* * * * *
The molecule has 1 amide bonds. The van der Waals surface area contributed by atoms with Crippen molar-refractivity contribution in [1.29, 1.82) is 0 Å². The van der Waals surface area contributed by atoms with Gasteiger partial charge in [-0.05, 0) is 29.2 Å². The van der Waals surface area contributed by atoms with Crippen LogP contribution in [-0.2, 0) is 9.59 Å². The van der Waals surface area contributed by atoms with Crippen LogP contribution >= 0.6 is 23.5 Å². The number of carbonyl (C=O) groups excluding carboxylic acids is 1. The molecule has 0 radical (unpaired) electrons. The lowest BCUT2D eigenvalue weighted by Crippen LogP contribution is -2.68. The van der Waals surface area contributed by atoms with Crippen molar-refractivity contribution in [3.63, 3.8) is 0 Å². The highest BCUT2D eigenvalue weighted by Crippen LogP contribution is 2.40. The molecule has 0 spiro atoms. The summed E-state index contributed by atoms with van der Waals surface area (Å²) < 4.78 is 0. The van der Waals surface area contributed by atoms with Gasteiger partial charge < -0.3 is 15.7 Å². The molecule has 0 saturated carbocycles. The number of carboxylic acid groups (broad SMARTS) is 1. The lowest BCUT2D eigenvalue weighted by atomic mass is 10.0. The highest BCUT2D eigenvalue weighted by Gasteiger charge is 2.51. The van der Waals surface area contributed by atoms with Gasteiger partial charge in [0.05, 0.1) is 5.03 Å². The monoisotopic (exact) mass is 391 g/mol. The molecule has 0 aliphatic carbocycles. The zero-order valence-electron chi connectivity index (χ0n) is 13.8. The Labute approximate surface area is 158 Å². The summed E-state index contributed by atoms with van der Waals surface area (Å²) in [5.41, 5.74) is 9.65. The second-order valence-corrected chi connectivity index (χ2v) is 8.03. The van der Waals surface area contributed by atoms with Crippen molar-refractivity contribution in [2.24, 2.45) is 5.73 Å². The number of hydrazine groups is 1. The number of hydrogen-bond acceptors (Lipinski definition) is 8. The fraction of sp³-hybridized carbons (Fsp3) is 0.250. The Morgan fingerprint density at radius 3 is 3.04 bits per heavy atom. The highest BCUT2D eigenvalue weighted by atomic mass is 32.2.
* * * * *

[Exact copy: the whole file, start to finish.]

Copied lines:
The molecule has 1 amide bonds. The van der Waals surface area contributed by atoms with Crippen molar-refractivity contribution in [1.29, 1.82) is 0 Å². The van der Waals surface area contributed by atoms with Gasteiger partial charge in [-0.05, 0) is 29.2 Å². The van der Waals surface area contributed by atoms with Crippen LogP contribution in [-0.2, 0) is 9.59 Å². The van der Waals surface area contributed by atoms with Crippen LogP contribution >= 0.6 is 23.5 Å². The number of carbonyl (C=O) groups excluding carboxylic acids is 1. The molecule has 0 radical (unpaired) electrons. The lowest BCUT2D eigenvalue weighted by Crippen LogP contribution is -2.68. The van der Waals surface area contributed by atoms with Crippen molar-refractivity contribution in [3.63, 3.8) is 0 Å². The highest BCUT2D eigenvalue weighted by Crippen LogP contribution is 2.40. The molecule has 0 spiro atoms. The summed E-state index contributed by atoms with van der Waals surface area (Å²) < 4.78 is 0. The van der Waals surface area contributed by atoms with Gasteiger partial charge < -0.3 is 15.7 Å². The molecule has 0 saturated carbocycles. The number of carboxylic acid groups (broad SMARTS) is 1. The lowest BCUT2D eigenvalue weighted by atomic mass is 10.0. The highest BCUT2D eigenvalue weighted by Gasteiger charge is 2.51. The van der Waals surface area contributed by atoms with Gasteiger partial charge in [0.05, 0.1) is 5.03 Å². The monoisotopic (exact) mass is 391 g/mol. The molecule has 0 aliphatic carbocycles. The zero-order valence-electron chi connectivity index (χ0n) is 13.8. The Labute approximate surface area is 158 Å². The summed E-state index contributed by atoms with van der Waals surface area (Å²) in [5.41, 5.74) is 9.65. The second-order valence-corrected chi connectivity index (χ2v) is 8.03. The van der Waals surface area contributed by atoms with Crippen molar-refractivity contribution in [2.24, 2.45) is 5.73 Å². The number of hydrazine groups is 1. The number of hydrogen-bond acceptors (Lipinski definition) is 8. The fraction of sp³-hybridized carbons (Fsp3) is 0.250. The Morgan fingerprint density at radius 3 is 3.04 bits per heavy atom. The highest BCUT2D eigenvalue weighted by atomic mass is 32.2.